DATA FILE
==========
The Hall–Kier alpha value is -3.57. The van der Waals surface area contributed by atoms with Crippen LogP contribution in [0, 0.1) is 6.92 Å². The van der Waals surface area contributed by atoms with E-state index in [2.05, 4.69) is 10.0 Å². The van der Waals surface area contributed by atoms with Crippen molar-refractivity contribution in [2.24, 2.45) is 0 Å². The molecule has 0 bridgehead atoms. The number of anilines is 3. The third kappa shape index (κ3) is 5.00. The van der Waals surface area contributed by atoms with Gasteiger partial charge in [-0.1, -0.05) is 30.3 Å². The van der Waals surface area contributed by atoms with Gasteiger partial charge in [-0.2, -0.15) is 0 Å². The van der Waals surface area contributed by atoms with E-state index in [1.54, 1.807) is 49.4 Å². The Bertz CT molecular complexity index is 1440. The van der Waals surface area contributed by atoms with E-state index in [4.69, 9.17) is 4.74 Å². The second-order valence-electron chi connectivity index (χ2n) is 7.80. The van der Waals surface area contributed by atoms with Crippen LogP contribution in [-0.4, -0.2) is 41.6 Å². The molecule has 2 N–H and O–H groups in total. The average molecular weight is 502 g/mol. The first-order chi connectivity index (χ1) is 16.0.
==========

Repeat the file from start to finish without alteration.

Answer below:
The Hall–Kier alpha value is -3.57. The van der Waals surface area contributed by atoms with Crippen LogP contribution in [0, 0.1) is 6.92 Å². The van der Waals surface area contributed by atoms with E-state index in [2.05, 4.69) is 10.0 Å². The van der Waals surface area contributed by atoms with Crippen molar-refractivity contribution in [2.24, 2.45) is 0 Å². The molecule has 0 bridgehead atoms. The number of anilines is 3. The third kappa shape index (κ3) is 5.00. The van der Waals surface area contributed by atoms with Gasteiger partial charge in [-0.1, -0.05) is 30.3 Å². The van der Waals surface area contributed by atoms with Gasteiger partial charge in [-0.2, -0.15) is 0 Å². The van der Waals surface area contributed by atoms with E-state index in [1.54, 1.807) is 49.4 Å². The Bertz CT molecular complexity index is 1440. The van der Waals surface area contributed by atoms with E-state index in [4.69, 9.17) is 4.74 Å². The second-order valence-electron chi connectivity index (χ2n) is 7.80. The van der Waals surface area contributed by atoms with Crippen LogP contribution in [-0.4, -0.2) is 41.6 Å². The molecule has 2 N–H and O–H groups in total. The average molecular weight is 502 g/mol. The first-order chi connectivity index (χ1) is 16.0.